CHICAGO -- The Chicago Blackhawks would probably have understood if Pat Foley had opted to take Sunday night off from announcing.
It is only once in a career you’re inducted into the Hockey Hall of Fame, and you probably want to be well rested for it.
Foley wasn’t having it, though. He called the Blackhawks’ 6-2 win over the Dallas Stars on Sunday evening and then planned to set his alarm for 4:45 a.m. to fly to Toronto for an afternoon ceremony to be honored with the Foster Hewitt Memorial Award, which recognizes radio and television broadcaster who have made “outstanding contributions to their profession and the game.”
“No, I have a game to do,” Foley said prior to Sunday’s game. “There’s no chance I was going to miss this."
Part of Foley’s dedication comes from the fact he doesn’t view what he does as a job. He’s the hometown kid who’s living out his dream. He grew up in Glenview, Ill., and began wanting to be a announcer after getting the opportunity to join Jack Quinlan and Jack Brickhouse in the Chicago Cubs’ broadcasting booth as a kid. Now at 59, Foley is in his 32nd season doing play-by-play for the Blackhawks.
“That’s the thing, said this a lot, but I do think I’m the luckiest guy in the world,” Foley said. “When I first had this idea about trying to form a career, you’d never bet you’d work in your hometown. This is a transient business. Most folks change jobs a couple of times, and I did, but I stayed at home and I’m really proud of that. Happy to have my family share in some of the residuals. It’s been beyond dreamlike. It’s been incredibly cool.”
Foley attended Loyola Academy in Wilmette, Ill., and Michigan State University before beginning his career as an announcer for the Grand Rapids Owls in the International Hockey League in 1977. He was hired in 1981 by the Blackhawks and spent 25 years with them until being fired in 2006. He spent two seasons with the Chicago Wolves before rejoining the Blackhawks after the passing of chairman Bill Wirtz.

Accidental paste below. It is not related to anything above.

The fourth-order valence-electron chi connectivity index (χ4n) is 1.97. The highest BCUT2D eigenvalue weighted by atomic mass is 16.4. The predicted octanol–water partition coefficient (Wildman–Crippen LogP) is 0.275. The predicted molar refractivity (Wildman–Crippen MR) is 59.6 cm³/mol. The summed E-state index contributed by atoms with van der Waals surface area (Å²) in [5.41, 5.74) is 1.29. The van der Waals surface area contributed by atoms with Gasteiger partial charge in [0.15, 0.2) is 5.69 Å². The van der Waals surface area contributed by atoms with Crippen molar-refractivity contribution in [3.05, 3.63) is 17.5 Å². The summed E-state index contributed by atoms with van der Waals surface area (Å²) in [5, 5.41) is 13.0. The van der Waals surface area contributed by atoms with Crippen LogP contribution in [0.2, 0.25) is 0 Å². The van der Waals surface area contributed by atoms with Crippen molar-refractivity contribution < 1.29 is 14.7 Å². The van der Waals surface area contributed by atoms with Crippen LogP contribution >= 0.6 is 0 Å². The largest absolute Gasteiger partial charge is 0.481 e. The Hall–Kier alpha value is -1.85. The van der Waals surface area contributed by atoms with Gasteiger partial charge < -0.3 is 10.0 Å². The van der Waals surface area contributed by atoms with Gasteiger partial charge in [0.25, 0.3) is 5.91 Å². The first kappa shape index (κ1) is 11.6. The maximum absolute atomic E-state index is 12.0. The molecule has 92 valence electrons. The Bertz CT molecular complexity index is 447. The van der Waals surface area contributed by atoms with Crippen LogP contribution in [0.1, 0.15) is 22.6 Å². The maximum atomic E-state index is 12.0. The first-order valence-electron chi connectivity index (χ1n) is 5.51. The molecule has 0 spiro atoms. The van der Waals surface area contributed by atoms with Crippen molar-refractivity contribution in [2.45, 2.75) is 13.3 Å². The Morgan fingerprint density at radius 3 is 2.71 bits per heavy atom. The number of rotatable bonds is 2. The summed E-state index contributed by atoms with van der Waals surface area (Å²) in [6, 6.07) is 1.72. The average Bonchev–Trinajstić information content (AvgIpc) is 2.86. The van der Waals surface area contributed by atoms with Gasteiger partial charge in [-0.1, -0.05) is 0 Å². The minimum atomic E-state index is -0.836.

Foley and the Blackhawks made sure they were right for each other again before he came back.
“I had to know things were different,” Foley said. “From the outside looking in, I had that sense. John McDonough came to my house three times. He had some questions for me and I had some for him. Those were interesting meetings, but he’s lived up to everything he said he was going to do. The experience in my return here has been beyond cool. They’ve been so good to me and incredibly good to my family, which means all.”
Even if Foley’s career didn’t play out like it had for him, he’s confident he would be somewhere in the world announcing hockey.
“When I was a young guy, I thought, ‘What if it doesn’t work? What if you don’t get a break? What if nobody likes you?’” Foley said. “But I was going to find a way to make this a profession. To me, even back then I said to myself, ‘You know what? If I wind up on a bus for years following the Toledo Goaldiggers around, I’d be fine with that.’ I like the job. I like the challenge of trying to describe the fastest game in the world and so it was going to work out, one way or another. I didn’t know where, but the fact that it’s here is unbelievable.”
Eddie Olczyk, who shares the television booth with Foley, couldn’t be happier to see his broadcast partner being recognized.
"It's long overdue," Olczyk said. “Glad the committee recognized his influence in hockey and how he's been a voice not only of the Blackhawks, but of hockey in general for 30-plus years. He's always been a Hall of Famer in my eyes.
“I think a lot of people who are hockey fans and Blackhawks fans relate Pat to Blackhawks hockey. It doesn't get better than that. When you can be aligned and get the award from Foster Hewitt, arguably the most renowned and recognized broadcaster of all time, I couldn't be happier for him and his family.”